Livin’ La Vida Costa
Well folks, as Katie mentioned earlier, we made it into Bagaces safe and sound despite our best efforts to get kidnapped and sold on the black market.
We showed up on our host family’s doorstep late Monday night exhausted, sweaty, and smelling like animals at the county fair. And, for some reason, they still let us in. Partly it’s because they’re the nicest people on Earth. And partly it’s because they knew we wouldn’t last an hour out in the Costa Rican wilderness on our own.
There seems to be a vast assortment of wildlife just waiting for a couple of clueless gringas like us to try to befriend it–and, considering my appalling lack of survival instincts, I probably would’ve been mauled by parakeets and lizards by the time I reached the end of their driveway.
Anyway, we’ve been extremely busy since we got here (hence the embarrassing lack of posts from me) getting to know our gracious host family, learning what we’ll be working on while we’re here, scoping out the area, settling into our super-sweet digs, and maintaining a code-red level of alertness for all potentially sting-y/bite-y things.
So busy, in fact, that we haven’t really had time to take any pictures. Gulp.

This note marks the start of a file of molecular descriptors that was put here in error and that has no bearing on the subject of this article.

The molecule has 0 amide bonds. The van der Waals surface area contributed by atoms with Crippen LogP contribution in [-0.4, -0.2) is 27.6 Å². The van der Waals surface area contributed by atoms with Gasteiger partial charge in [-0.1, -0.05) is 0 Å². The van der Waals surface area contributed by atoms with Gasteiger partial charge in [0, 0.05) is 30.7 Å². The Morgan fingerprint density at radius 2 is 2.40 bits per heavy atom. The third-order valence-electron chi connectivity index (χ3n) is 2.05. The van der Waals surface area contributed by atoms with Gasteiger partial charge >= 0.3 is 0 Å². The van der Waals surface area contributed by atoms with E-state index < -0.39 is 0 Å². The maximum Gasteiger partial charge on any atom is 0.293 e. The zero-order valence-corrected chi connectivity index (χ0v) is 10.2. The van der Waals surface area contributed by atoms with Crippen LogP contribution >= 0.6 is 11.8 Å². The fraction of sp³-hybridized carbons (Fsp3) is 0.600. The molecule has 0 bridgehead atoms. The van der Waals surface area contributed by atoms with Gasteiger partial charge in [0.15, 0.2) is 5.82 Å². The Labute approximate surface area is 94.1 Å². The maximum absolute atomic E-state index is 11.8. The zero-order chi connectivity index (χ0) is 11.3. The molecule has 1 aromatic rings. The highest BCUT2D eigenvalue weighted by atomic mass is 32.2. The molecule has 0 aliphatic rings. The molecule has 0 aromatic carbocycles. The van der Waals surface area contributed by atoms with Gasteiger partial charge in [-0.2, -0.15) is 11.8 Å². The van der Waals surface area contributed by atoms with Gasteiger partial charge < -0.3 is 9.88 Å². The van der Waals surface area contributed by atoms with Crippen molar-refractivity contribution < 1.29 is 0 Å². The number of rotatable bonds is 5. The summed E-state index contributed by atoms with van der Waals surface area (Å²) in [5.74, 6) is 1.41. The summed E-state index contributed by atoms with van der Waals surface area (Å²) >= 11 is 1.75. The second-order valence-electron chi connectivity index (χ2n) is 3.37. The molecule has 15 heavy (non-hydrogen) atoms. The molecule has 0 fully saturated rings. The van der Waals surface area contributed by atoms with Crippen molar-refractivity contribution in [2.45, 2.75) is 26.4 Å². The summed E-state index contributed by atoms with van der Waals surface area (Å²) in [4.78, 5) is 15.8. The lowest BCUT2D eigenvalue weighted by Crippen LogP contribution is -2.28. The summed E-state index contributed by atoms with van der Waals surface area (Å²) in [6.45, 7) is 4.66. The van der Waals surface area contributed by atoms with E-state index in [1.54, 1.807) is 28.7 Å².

But we will. And toot-sweet. Promise.
In the meantime, you’ll have to settle for my first impression of Costa Rica, which is: It’s beautiful, humid, breathtaking, unpredictable, buggy, wild, quaint, laidback, green, quiet, noisy, and rugged.
And here Katie and I are, living all up in the mix.
On any given day, we see birds and volcanoes and horses and cows and huge thunderstorms and green fields and dogs and friendly locals in old pick-up trucks who wave and honk hello as they nearly run us off the narrow dirt roads. And that’s just on our mile-long walk to and from work.
Still, by far, the best commute than I’ve ever had.
If you think the parakeets and lizards are tough in Central America, wait ’til you run into the spiders! and snakes, and . . . well you get the picture (when do you want us to send you money for the plane fare home?). Wow, you’ve got volcanoes, too! All we had in Mexico were the drug gangs and the Zapatistas (and no toilet seats or paper). Oh, btw, be thankful you don’t have to deal with Mexican taxi drivers on your commute — they drive with blindfolds and no brake pedals. Well, we are glad you’re “safe”. Love ya.
I am so incredibly jealous! I would love to spend a YEAR there.